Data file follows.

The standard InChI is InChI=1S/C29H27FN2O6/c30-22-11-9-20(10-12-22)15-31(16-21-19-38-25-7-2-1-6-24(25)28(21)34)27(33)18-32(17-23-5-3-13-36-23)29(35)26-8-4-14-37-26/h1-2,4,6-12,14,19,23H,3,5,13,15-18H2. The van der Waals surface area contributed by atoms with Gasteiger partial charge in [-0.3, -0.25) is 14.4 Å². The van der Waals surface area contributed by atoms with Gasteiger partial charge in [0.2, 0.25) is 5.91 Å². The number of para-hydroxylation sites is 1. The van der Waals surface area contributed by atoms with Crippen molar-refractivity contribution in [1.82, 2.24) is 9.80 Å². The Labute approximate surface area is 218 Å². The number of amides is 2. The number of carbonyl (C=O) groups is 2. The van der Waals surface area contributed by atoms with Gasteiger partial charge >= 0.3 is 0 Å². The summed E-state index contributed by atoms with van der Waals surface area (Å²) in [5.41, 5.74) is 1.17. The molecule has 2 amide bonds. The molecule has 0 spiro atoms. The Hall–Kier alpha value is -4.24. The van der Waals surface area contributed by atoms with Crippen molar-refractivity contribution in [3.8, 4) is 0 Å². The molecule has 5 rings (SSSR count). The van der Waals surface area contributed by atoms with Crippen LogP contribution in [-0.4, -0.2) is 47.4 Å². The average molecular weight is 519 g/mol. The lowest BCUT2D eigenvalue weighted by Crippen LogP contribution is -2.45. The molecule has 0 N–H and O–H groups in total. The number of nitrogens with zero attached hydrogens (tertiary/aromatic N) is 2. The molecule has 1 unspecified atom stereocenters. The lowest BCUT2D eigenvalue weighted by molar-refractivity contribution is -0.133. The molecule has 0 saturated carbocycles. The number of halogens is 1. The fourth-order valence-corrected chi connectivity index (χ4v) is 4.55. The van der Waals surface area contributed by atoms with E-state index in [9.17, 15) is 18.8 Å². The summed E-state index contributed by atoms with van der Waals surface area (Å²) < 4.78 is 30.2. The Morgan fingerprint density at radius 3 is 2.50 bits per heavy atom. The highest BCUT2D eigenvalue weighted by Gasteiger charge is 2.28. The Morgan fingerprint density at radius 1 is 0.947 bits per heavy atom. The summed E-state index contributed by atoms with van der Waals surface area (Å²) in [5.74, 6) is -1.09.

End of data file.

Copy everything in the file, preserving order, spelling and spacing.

The standard InChI is InChI=1S/C29H27FN2O6/c30-22-11-9-20(10-12-22)15-31(16-21-19-38-25-7-2-1-6-24(25)28(21)34)27(33)18-32(17-23-5-3-13-36-23)29(35)26-8-4-14-37-26/h1-2,4,6-12,14,19,23H,3,5,13,15-18H2. The van der Waals surface area contributed by atoms with Gasteiger partial charge in [-0.3, -0.25) is 14.4 Å². The van der Waals surface area contributed by atoms with Gasteiger partial charge in [0.2, 0.25) is 5.91 Å². The number of para-hydroxylation sites is 1. The van der Waals surface area contributed by atoms with Crippen molar-refractivity contribution in [1.82, 2.24) is 9.80 Å². The Labute approximate surface area is 218 Å². The number of amides is 2. The number of carbonyl (C=O) groups is 2. The van der Waals surface area contributed by atoms with Gasteiger partial charge >= 0.3 is 0 Å². The summed E-state index contributed by atoms with van der Waals surface area (Å²) in [5.41, 5.74) is 1.17. The molecule has 2 amide bonds. The molecule has 0 spiro atoms. The Hall–Kier alpha value is -4.24. The van der Waals surface area contributed by atoms with Crippen molar-refractivity contribution in [3.8, 4) is 0 Å². The molecule has 5 rings (SSSR count). The van der Waals surface area contributed by atoms with Crippen LogP contribution in [-0.4, -0.2) is 47.4 Å². The average molecular weight is 519 g/mol. The lowest BCUT2D eigenvalue weighted by Crippen LogP contribution is -2.45. The molecule has 0 N–H and O–H groups in total. The number of nitrogens with zero attached hydrogens (tertiary/aromatic N) is 2. The molecule has 1 unspecified atom stereocenters. The lowest BCUT2D eigenvalue weighted by molar-refractivity contribution is -0.133. The molecule has 0 saturated carbocycles. The number of halogens is 1. The fourth-order valence-corrected chi connectivity index (χ4v) is 4.55. The van der Waals surface area contributed by atoms with E-state index in [9.17, 15) is 18.8 Å². The summed E-state index contributed by atoms with van der Waals surface area (Å²) < 4.78 is 30.2. The Morgan fingerprint density at radius 3 is 2.50 bits per heavy atom. The highest BCUT2D eigenvalue weighted by Gasteiger charge is 2.28. The Morgan fingerprint density at radius 1 is 0.947 bits per heavy atom. The summed E-state index contributed by atoms with van der Waals surface area (Å²) in [5.74, 6) is -1.09.